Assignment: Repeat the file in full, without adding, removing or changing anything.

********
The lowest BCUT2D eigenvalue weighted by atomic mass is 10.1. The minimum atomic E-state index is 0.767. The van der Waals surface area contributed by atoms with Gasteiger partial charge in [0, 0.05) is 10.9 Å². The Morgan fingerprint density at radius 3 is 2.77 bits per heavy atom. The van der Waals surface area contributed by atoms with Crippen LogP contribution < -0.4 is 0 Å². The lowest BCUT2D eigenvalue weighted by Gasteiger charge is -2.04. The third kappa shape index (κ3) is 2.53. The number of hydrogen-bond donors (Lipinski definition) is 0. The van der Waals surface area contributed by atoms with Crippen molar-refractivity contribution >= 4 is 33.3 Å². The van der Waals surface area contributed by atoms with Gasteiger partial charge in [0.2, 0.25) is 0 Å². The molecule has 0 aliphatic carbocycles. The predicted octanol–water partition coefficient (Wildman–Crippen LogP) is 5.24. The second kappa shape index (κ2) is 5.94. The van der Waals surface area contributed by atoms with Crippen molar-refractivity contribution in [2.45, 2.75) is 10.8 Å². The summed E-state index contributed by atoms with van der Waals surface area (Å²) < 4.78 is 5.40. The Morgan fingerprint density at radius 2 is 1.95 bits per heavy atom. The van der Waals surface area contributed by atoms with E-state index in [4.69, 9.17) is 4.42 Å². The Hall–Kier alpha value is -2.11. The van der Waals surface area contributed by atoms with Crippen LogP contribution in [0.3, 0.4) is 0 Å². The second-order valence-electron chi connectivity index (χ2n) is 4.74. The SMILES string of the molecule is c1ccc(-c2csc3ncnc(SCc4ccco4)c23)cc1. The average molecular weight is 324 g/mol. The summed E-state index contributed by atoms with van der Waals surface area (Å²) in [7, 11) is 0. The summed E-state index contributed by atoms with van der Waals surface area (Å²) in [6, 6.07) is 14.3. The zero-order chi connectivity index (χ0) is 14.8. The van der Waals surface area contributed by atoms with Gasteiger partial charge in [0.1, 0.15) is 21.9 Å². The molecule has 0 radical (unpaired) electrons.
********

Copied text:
The lowest BCUT2D eigenvalue weighted by atomic mass is 10.1. The minimum atomic E-state index is 0.767. The van der Waals surface area contributed by atoms with Gasteiger partial charge in [0, 0.05) is 10.9 Å². The Morgan fingerprint density at radius 3 is 2.77 bits per heavy atom. The van der Waals surface area contributed by atoms with Crippen LogP contribution < -0.4 is 0 Å². The lowest BCUT2D eigenvalue weighted by Gasteiger charge is -2.04. The third kappa shape index (κ3) is 2.53. The number of hydrogen-bond donors (Lipinski definition) is 0. The van der Waals surface area contributed by atoms with Crippen molar-refractivity contribution >= 4 is 33.3 Å². The van der Waals surface area contributed by atoms with Gasteiger partial charge in [0.2, 0.25) is 0 Å². The molecule has 0 aliphatic carbocycles. The predicted octanol–water partition coefficient (Wildman–Crippen LogP) is 5.24. The second kappa shape index (κ2) is 5.94. The van der Waals surface area contributed by atoms with Crippen molar-refractivity contribution in [2.45, 2.75) is 10.8 Å². The summed E-state index contributed by atoms with van der Waals surface area (Å²) < 4.78 is 5.40. The Morgan fingerprint density at radius 2 is 1.95 bits per heavy atom. The van der Waals surface area contributed by atoms with E-state index in [4.69, 9.17) is 4.42 Å². The Hall–Kier alpha value is -2.11. The van der Waals surface area contributed by atoms with Crippen LogP contribution in [0.3, 0.4) is 0 Å². The second-order valence-electron chi connectivity index (χ2n) is 4.74. The SMILES string of the molecule is c1ccc(-c2csc3ncnc(SCc4ccco4)c23)cc1. The average molecular weight is 324 g/mol. The summed E-state index contributed by atoms with van der Waals surface area (Å²) in [7, 11) is 0. The summed E-state index contributed by atoms with van der Waals surface area (Å²) in [6, 6.07) is 14.3. The zero-order chi connectivity index (χ0) is 14.8. The van der Waals surface area contributed by atoms with Gasteiger partial charge in [0.1, 0.15) is 21.9 Å². The molecule has 0 radical (unpaired) electrons.